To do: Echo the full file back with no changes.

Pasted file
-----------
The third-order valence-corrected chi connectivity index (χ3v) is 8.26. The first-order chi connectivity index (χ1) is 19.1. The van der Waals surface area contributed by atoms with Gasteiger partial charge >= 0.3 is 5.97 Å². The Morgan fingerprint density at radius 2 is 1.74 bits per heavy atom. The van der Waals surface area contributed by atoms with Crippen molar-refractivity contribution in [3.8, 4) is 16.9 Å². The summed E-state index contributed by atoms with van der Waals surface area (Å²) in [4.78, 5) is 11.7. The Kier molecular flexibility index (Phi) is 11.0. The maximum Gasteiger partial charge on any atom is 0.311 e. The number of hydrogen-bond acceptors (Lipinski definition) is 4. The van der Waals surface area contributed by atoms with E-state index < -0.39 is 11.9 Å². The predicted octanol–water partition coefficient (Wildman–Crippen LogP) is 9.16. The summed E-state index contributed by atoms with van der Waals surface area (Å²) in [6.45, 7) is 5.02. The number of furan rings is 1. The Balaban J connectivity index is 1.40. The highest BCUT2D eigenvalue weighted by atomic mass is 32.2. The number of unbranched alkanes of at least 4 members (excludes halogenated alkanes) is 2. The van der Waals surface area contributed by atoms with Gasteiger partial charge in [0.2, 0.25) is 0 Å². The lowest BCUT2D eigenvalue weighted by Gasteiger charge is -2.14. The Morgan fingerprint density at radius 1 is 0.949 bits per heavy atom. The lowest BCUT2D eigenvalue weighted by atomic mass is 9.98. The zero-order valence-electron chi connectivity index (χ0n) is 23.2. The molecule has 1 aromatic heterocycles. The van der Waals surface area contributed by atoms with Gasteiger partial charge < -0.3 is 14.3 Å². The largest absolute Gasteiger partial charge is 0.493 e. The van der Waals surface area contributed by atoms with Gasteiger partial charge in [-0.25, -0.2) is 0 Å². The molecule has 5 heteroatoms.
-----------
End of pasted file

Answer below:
The third-order valence-corrected chi connectivity index (χ3v) is 8.26. The first-order chi connectivity index (χ1) is 19.1. The van der Waals surface area contributed by atoms with Gasteiger partial charge >= 0.3 is 5.97 Å². The Morgan fingerprint density at radius 2 is 1.74 bits per heavy atom. The van der Waals surface area contributed by atoms with Crippen molar-refractivity contribution in [3.8, 4) is 16.9 Å². The summed E-state index contributed by atoms with van der Waals surface area (Å²) in [4.78, 5) is 11.7. The Kier molecular flexibility index (Phi) is 11.0. The maximum Gasteiger partial charge on any atom is 0.311 e. The number of hydrogen-bond acceptors (Lipinski definition) is 4. The van der Waals surface area contributed by atoms with E-state index < -0.39 is 11.9 Å². The predicted octanol–water partition coefficient (Wildman–Crippen LogP) is 9.16. The summed E-state index contributed by atoms with van der Waals surface area (Å²) in [6.45, 7) is 5.02. The number of furan rings is 1. The Balaban J connectivity index is 1.40. The highest BCUT2D eigenvalue weighted by atomic mass is 32.2. The number of unbranched alkanes of at least 4 members (excludes halogenated alkanes) is 2. The van der Waals surface area contributed by atoms with Gasteiger partial charge in [0.2, 0.25) is 0 Å². The lowest BCUT2D eigenvalue weighted by Gasteiger charge is -2.14. The Morgan fingerprint density at radius 1 is 0.949 bits per heavy atom. The lowest BCUT2D eigenvalue weighted by atomic mass is 9.98. The zero-order valence-electron chi connectivity index (χ0n) is 23.2. The molecule has 1 aromatic heterocycles. The van der Waals surface area contributed by atoms with Gasteiger partial charge < -0.3 is 14.3 Å². The largest absolute Gasteiger partial charge is 0.493 e. The van der Waals surface area contributed by atoms with Gasteiger partial charge in [-0.25, -0.2) is 0 Å². The molecule has 5 heteroatoms.